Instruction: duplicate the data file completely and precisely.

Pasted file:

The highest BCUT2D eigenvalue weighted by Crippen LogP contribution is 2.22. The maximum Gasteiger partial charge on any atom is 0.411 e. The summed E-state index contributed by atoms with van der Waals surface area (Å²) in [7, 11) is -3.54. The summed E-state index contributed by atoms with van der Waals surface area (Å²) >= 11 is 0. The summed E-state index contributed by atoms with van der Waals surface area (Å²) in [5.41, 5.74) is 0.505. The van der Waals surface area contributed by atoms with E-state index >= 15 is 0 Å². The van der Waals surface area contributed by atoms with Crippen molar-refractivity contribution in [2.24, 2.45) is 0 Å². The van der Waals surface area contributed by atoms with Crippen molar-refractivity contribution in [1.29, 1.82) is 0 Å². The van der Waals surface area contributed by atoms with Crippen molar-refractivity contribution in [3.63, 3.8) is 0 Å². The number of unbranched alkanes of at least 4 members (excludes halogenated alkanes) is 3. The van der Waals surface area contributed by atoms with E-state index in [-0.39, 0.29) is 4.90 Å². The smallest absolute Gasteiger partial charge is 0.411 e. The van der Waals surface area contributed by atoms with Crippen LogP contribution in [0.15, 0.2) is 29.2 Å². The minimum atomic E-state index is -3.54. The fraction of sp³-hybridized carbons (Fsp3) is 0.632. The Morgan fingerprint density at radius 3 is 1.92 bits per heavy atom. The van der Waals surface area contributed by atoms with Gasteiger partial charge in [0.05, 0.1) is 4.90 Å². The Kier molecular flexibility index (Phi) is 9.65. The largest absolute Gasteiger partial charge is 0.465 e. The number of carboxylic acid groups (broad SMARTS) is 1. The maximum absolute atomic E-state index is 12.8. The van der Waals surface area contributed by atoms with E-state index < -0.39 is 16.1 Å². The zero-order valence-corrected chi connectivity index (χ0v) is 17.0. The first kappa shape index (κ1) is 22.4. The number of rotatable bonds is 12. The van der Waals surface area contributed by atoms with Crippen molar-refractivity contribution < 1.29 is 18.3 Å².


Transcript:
The highest BCUT2D eigenvalue weighted by Crippen LogP contribution is 2.22. The maximum Gasteiger partial charge on any atom is 0.411 e. The summed E-state index contributed by atoms with van der Waals surface area (Å²) in [7, 11) is -3.54. The summed E-state index contributed by atoms with van der Waals surface area (Å²) >= 11 is 0. The summed E-state index contributed by atoms with van der Waals surface area (Å²) in [5.41, 5.74) is 0.505. The van der Waals surface area contributed by atoms with E-state index >= 15 is 0 Å². The van der Waals surface area contributed by atoms with Crippen molar-refractivity contribution in [2.24, 2.45) is 0 Å². The van der Waals surface area contributed by atoms with Crippen molar-refractivity contribution in [1.29, 1.82) is 0 Å². The van der Waals surface area contributed by atoms with Crippen molar-refractivity contribution in [3.63, 3.8) is 0 Å². The number of unbranched alkanes of at least 4 members (excludes halogenated alkanes) is 3. The van der Waals surface area contributed by atoms with E-state index in [-0.39, 0.29) is 4.90 Å². The smallest absolute Gasteiger partial charge is 0.411 e. The van der Waals surface area contributed by atoms with Crippen LogP contribution in [0.15, 0.2) is 29.2 Å². The minimum atomic E-state index is -3.54. The fraction of sp³-hybridized carbons (Fsp3) is 0.632. The Morgan fingerprint density at radius 3 is 1.92 bits per heavy atom. The van der Waals surface area contributed by atoms with Gasteiger partial charge in [0.05, 0.1) is 4.90 Å². The Kier molecular flexibility index (Phi) is 9.65. The largest absolute Gasteiger partial charge is 0.465 e. The number of carboxylic acid groups (broad SMARTS) is 1. The maximum absolute atomic E-state index is 12.8. The van der Waals surface area contributed by atoms with E-state index < -0.39 is 16.1 Å². The zero-order valence-corrected chi connectivity index (χ0v) is 17.0. The first kappa shape index (κ1) is 22.4. The number of rotatable bonds is 12. The van der Waals surface area contributed by atoms with Crippen molar-refractivity contribution < 1.29 is 18.3 Å².